>> Yeah, almost always and choice itself. I don't think the Parsec library probably provides this. Um, but the operator that it builds off of Is this another one of these special ones? That is angle bracket, pipe angle bracket. So it kind of visually looks like this or that.
>> The ax
>> the battle ax
>> I don't know. Is it like a hammer. Maybe, uh maybe pick ax Yeah. There we go.
>> Um, and choice just glues together. A bunch of things that you provide as a list so that you can not use that operator a bunch. Um, but yeah, you normally would say I want this thing or if it's not that thing, I want this other thing or if it's not that other thing, I want this yet another thing and you have to be a little careful here because the parser as we've talked about you can think of it as being sequential. So if you put something less specific higher up in your list, it may prevent your more specific thing from matching. So, uh, to use an example, let's say you want to parse numbers. So you say I'll take any any digit any number of times. Okay, But then later, you specifically want to parse the number zero because you do something special with it in your language. You're gonna have to put zero before your general number parser. Otherwise, it will never parse it because it will already have been grabbed by the earlier one.
>> Hmm, okay.
>> So when you're doing that angle, bracket, pipe angle bracket, that choice operation, you have to put more specific stuff at the top. Yeah, and then less specific stuff below. Order matters. And usually or often I should say your like attempts at parsing stuff are gonna have different first characters. So it won't matter too much. Like with JSON. You're parsing null or true or false. All of which start with a different character or you're parsing a number which doesn't start with any of those characters or a string or an array or an object. So they all start with different things. So this isn't super important for that particular case.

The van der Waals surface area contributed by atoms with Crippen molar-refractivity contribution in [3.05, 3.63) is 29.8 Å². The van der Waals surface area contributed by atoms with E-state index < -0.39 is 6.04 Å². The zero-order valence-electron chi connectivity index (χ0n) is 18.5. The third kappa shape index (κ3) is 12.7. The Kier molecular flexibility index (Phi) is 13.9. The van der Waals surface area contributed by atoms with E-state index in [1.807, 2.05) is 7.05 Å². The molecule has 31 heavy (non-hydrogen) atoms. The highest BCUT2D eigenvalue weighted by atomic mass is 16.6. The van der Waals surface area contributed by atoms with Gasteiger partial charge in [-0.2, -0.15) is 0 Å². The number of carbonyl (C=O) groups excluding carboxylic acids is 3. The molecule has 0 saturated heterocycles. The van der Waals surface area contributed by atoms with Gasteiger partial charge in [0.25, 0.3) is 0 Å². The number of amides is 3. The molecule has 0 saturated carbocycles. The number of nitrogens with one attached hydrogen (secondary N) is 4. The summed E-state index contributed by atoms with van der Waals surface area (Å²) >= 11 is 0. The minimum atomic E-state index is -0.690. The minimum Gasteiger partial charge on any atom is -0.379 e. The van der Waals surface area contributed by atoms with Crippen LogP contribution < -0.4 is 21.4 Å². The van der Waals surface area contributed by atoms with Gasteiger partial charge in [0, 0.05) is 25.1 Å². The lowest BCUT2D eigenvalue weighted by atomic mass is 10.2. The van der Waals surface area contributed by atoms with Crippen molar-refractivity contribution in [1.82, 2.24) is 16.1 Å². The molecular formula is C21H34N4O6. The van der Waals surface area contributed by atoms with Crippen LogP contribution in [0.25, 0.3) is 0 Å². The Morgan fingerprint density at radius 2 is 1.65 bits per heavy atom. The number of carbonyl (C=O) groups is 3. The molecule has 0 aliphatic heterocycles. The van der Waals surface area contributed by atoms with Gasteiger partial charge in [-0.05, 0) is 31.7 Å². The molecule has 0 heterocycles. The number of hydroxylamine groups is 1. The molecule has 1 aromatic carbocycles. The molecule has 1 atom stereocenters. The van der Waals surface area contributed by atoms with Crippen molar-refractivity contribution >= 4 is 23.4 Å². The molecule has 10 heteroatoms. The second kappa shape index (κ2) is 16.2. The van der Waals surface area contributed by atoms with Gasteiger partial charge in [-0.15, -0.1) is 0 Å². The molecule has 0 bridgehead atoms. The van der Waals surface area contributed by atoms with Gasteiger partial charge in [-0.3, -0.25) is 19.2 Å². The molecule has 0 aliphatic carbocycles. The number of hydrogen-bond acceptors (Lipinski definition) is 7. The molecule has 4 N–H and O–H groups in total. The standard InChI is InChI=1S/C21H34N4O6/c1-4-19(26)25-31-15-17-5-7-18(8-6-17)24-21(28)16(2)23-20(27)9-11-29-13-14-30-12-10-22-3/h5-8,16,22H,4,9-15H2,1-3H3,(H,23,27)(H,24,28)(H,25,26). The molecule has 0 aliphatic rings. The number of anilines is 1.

>> Gotcha. Okay, cool. Yeah. So seems like choice is going to give us, you know, based on which one it matches, which everyone that matches first, it's gonna give us that data,
>> Yeah It has. It has no concept of, like, a best match or like a most specific match,
>> which yeah, that would be really tough to do. I mean, I'm sure it's possible, but seems not worth it. Just order things the way you want.
>> Then you get out of that mental model of thinking of it as sequential. Because then your model becomes, Well, it's going to try to parse everything quote unquote at the same time. And then it will give me back the best one. And, you know, there are parsers that can work like that, the one that we're building in. This isn't like that. And I'm pretty sure Parsec isn't like that. Um, maybe you can muscle it into being that way, but I'm not sure.
>> Yeah, I mean, I'm the newb here, so, you know, don't quite new. Okay, so what if we are iterating? Like so say we have a list, for some reason not some reason it's a valid thing. We have a list, and we all we know it's separated by commas. Like and we just wanna get each piece of data. How would we do that? What would that look like? Um, yeah,